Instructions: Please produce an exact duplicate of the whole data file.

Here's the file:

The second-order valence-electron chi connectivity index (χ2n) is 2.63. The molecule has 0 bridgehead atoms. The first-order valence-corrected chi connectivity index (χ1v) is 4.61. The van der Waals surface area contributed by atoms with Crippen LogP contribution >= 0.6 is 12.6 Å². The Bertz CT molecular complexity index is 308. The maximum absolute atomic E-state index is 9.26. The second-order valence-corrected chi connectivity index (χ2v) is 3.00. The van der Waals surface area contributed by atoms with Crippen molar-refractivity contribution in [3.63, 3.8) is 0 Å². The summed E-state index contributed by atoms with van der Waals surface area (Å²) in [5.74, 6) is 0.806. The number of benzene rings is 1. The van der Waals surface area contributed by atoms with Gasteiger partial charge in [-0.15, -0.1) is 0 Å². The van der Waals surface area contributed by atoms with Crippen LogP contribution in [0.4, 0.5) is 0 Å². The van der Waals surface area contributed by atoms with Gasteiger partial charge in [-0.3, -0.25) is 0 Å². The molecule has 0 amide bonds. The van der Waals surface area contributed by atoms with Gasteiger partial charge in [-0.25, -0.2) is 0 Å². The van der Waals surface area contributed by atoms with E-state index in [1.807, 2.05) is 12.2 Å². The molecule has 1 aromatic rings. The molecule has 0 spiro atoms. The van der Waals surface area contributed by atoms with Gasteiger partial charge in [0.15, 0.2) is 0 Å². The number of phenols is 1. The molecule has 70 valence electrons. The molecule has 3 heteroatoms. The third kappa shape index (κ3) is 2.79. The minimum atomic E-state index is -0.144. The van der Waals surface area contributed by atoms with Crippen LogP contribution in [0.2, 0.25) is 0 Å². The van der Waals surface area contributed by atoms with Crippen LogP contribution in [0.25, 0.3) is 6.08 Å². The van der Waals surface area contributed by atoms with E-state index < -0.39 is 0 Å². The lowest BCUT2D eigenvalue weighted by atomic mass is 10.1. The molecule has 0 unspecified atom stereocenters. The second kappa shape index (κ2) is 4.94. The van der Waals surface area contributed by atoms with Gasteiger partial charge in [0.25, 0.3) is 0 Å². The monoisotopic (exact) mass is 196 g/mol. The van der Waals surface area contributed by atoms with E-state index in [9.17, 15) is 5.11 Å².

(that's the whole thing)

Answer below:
The second-order valence-electron chi connectivity index (χ2n) is 2.63. The molecule has 0 bridgehead atoms. The first-order valence-corrected chi connectivity index (χ1v) is 4.61. The van der Waals surface area contributed by atoms with Crippen LogP contribution >= 0.6 is 12.6 Å². The Bertz CT molecular complexity index is 308. The maximum absolute atomic E-state index is 9.26. The second-order valence-corrected chi connectivity index (χ2v) is 3.00. The van der Waals surface area contributed by atoms with Crippen molar-refractivity contribution in [3.63, 3.8) is 0 Å². The summed E-state index contributed by atoms with van der Waals surface area (Å²) in [5.74, 6) is 0.806. The number of benzene rings is 1. The van der Waals surface area contributed by atoms with Gasteiger partial charge in [-0.15, -0.1) is 0 Å². The van der Waals surface area contributed by atoms with Crippen LogP contribution in [0.4, 0.5) is 0 Å². The van der Waals surface area contributed by atoms with Gasteiger partial charge in [-0.3, -0.25) is 0 Å². The molecule has 0 amide bonds. The van der Waals surface area contributed by atoms with Gasteiger partial charge in [-0.25, -0.2) is 0 Å². The van der Waals surface area contributed by atoms with E-state index in [1.807, 2.05) is 12.2 Å². The molecule has 1 aromatic rings. The molecule has 0 spiro atoms. The van der Waals surface area contributed by atoms with Gasteiger partial charge in [0.15, 0.2) is 0 Å². The number of phenols is 1. The molecule has 70 valence electrons. The molecule has 3 heteroatoms. The third kappa shape index (κ3) is 2.79. The minimum atomic E-state index is -0.144. The van der Waals surface area contributed by atoms with Crippen LogP contribution in [0.2, 0.25) is 0 Å². The van der Waals surface area contributed by atoms with Crippen LogP contribution in [0.25, 0.3) is 6.08 Å². The van der Waals surface area contributed by atoms with E-state index < -0.39 is 0 Å². The lowest BCUT2D eigenvalue weighted by atomic mass is 10.1. The molecule has 0 unspecified atom stereocenters. The second kappa shape index (κ2) is 4.94. The van der Waals surface area contributed by atoms with Gasteiger partial charge in [0.25, 0.3) is 0 Å². The monoisotopic (exact) mass is 196 g/mol. The van der Waals surface area contributed by atoms with E-state index in [9.17, 15) is 5.11 Å².